Analysis points to success of fisheries management
Global analysis carried out by the University of Washington has suggested that global fish stocks are not in decline, despite the common narrative that they are, and this is due to the successful management of fisheries.
Nearly half of the fish caught worldwide are from stocks that are scientifically monitored and, on average, are increasing in abundance, global analysis led by the University of Washington (UW) has shown. Effective management appears to be the main reason these stocks are at sustainable levels or successfully rebuilding.
“There is a narrative that fish stocks are declining around the world, that fisheries management is failing, and we need new solutions – and it is totally wrong,” said lead author Ray Hilborn, a Professor in the UW School of Aquatic and Fishery Sciences. “Fish stocks are not all declining around the world. They are increasing in many places, and we already know how to solve problems through effective fisheries management.”
The project is said to build on a decade-long international collaboration to assemble estimates of the status of fish stocks – or distinct populations of fish – around the world. This information aims to help scientists and managers know where overfishing is occurring, or where some areas could support even more fishing. Now the team’s database includes information on nearly half of the world’s fish catch, up from about 20 percent represented in the last compilation in 2009.
“The key is, we want to know how well we are doing, where we need to improve, and what the problems are,” Hilborn said. “Given that most countries are trying to provide long-term sustainable yield of their fisheries, we want to know where we are overfishing, and where there is potential for more yield in places we are not fully exploiting.”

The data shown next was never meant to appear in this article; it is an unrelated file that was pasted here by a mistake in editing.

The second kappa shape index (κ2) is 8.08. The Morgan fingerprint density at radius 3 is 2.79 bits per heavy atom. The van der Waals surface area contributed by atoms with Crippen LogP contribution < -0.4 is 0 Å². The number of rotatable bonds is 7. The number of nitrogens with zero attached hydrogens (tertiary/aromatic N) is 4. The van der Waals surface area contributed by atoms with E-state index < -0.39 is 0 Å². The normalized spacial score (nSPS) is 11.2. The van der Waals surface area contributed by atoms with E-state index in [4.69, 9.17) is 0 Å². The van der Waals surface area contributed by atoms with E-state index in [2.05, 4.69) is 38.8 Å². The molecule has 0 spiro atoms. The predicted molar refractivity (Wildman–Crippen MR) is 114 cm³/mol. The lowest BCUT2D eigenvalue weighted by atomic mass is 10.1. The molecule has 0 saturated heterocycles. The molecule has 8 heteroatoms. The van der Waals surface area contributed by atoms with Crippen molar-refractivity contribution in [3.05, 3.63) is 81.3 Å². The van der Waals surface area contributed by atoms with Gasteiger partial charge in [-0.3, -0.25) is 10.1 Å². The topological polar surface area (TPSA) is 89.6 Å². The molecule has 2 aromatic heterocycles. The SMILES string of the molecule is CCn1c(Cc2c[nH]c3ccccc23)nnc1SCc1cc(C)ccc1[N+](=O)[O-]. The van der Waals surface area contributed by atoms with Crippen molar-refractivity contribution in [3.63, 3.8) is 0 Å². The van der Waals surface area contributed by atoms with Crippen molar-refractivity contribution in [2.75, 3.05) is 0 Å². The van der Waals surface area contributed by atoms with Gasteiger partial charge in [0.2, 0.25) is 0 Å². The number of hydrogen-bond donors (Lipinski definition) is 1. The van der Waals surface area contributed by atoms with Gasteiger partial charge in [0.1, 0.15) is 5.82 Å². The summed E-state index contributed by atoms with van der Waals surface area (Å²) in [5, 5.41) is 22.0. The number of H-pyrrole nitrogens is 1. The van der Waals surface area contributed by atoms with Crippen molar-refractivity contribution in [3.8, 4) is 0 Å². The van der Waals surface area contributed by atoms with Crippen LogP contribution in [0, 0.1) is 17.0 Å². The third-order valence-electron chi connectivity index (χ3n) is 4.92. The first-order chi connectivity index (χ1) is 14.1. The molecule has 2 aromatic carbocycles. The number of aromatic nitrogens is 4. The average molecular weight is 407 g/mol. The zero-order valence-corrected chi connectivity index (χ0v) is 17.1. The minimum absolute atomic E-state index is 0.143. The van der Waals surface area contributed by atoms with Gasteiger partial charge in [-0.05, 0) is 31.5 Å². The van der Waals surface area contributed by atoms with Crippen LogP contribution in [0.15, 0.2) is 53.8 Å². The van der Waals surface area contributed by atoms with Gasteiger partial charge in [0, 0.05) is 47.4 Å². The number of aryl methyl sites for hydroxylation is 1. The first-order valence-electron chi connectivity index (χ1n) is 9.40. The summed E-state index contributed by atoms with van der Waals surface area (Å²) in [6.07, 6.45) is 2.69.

Over the past decade, the research team built a network of collaborators in countries and regions throughout the world, inputting their data on valuable fish populations in places such as the Mediterranean, Peru, Chile, Russia, Japan and northwest Africa. Now, about 880 fish stocks are included in the database, thought to give a much more comprehensive picture worldwide of the health and status of fish populations.
Still, most of the fish stocks in South Asia and Southeast Asia do not have scientific estimates of health and status available. Fisheries in India, Indonesia and China alone represent 30 to 40 percent of the world’s fish catch that is essentially unassessed.
“There are still big gaps in the data and these gaps are more difficult to fill,” said co-author Ana Parma, a Principal Scientist at Argentina’s National Scientific and Technical Research Council. “This is because the available information on smaller fisheries is more scattered, has not been standardised and is harder to collate, or because fisheries in many regions are not regularly monitored.”
These results show that fisheries management works when applied, and the solution for sustaining fisheries around the world is implementing effective fisheries management, the authors explained.
“With the data we were able to assemble, we could test whether fisheries management allows stocks to recover. We found that, emphatically, the answer is yes,” said co-author Christopher Costello, a Professor of Environmental and Resource Economics at University of California, Santa Barbara. “This really gives credibility to the fishery managers and governments around the world that are willing to take strong actions.”